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Spring has sprung, and it’s time to think about the great outdoors and its resources. I would argue that the most important natural resource is water. Without water, we humans will die pretty quickly. And without clean water, we face what can be a more insidious fate — chronic health problems. Here in the Black Hills, this discussion is not abstract, and mining is not a partisan issue. It’s important to everyone in a semi-arid region where most of our major drinking water aquifers and river systems are threatened by mining.

Gloomy? Consider this. All three of the water sources that Rapid City uses — Rapid Creek, the Minnelusa Aquifer, and the Madison Aquifer — are downstream from gold projects in the central Black Hills. There has been exploratory drilling near Rochford and Pe’ Sla this year, and a second company is looking for a big strike at the inlet to Pactola Lake. When it rains or snows, both areas drain into Rapid Creek.

A School of Mines graduate and former mining executive says that if there was a mining spill into Rapid Creek near Rochford during a high runoff period, it would reach Pactola in 29 to 36 minutes.

And mining spills are not unusual. Modern gold mining uses cyanide to leach the gold out of the surrounding rock. In Colorado and Arizona in 2015, a gold mine spill shut down tourism, city water, water wells, and agriculture. The impacts were felt for 150 miles downstream. Not a plus for boaters, fishers, or the $1.6 billion in annual tourism revenue in the Black Hills and Badlands.

There have been two Superfund sites (the nation’s most contaminated places) that were gold mines in the northern Black Hills, the Homestake Mine and the Gilt Edge Mine. At the Gilt Edge Mine, as at many other abandoned gold mines, the state and federal governments cannot control acid leakage. The cost for ongoing clean-up at this one mine is estimated to be $200 million.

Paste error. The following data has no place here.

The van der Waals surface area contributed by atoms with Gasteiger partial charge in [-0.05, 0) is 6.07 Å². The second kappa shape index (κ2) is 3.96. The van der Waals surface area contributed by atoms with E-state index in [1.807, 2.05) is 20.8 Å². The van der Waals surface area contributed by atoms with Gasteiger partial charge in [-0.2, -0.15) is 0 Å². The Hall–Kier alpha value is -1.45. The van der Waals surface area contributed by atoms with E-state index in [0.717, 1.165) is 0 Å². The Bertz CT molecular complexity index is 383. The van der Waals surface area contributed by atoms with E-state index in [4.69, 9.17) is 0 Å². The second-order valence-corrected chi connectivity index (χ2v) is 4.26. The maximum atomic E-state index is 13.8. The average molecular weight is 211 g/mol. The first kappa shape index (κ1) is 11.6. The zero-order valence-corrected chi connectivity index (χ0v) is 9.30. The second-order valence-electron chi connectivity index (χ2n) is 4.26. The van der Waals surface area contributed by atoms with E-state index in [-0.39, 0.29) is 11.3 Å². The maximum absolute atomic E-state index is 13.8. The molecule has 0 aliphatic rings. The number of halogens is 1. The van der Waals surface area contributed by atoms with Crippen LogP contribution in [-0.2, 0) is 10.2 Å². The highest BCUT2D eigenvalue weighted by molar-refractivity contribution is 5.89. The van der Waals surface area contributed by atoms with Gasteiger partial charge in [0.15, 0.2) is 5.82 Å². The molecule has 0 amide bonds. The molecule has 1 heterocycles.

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City elected officials have, for the most part, nodded their heads to agree there’s an issue — and done nothing. No resolutions in opposition to gold projects in our drinking water. No statements denouncing the companies’ plans. No campaign rhetoric. Our most important natural resource faces an immediate threat, and they need to get active now.

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County elected officials passed a resolution and clearly understand the issue, but we need them to do more. Insure that the new Comprehensive Plan and the upcoming hard rock mining ordinance include a ban on mining in municipal water sources. Counties have power in this situation and we need them to exercise it.

Let’s not fool ourselves. There are two known gold companies that have applied to the Forest Service for permits to explore (the Forest Service says there are two more operations that have applied for permission to explore, but they’re keeping their identities and locations secret). But we’re not “just” talking exploration here. One company, Mineral Mountain Resources, has over 7500 acres of mining claims and says it wants to dig “another Homestake” mine. The other, F3 Gold, has almost 2500 mining claims and says it “just” wants to explore. But if they strike gold, they will likely sell to the highest bidder. So we don’t know what outfit might end up mining in the central Black Hills.

Let’s start taking protection of our precious water resources seriously. For our economy. For our health. For our recreation. For our future.

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Lilias Jones Jarding has a Ph.D. from Colorado State University. Her specialty is environmental policy, and her research focuses on energy policy and on tribal-federal-state interactions around natural resources.

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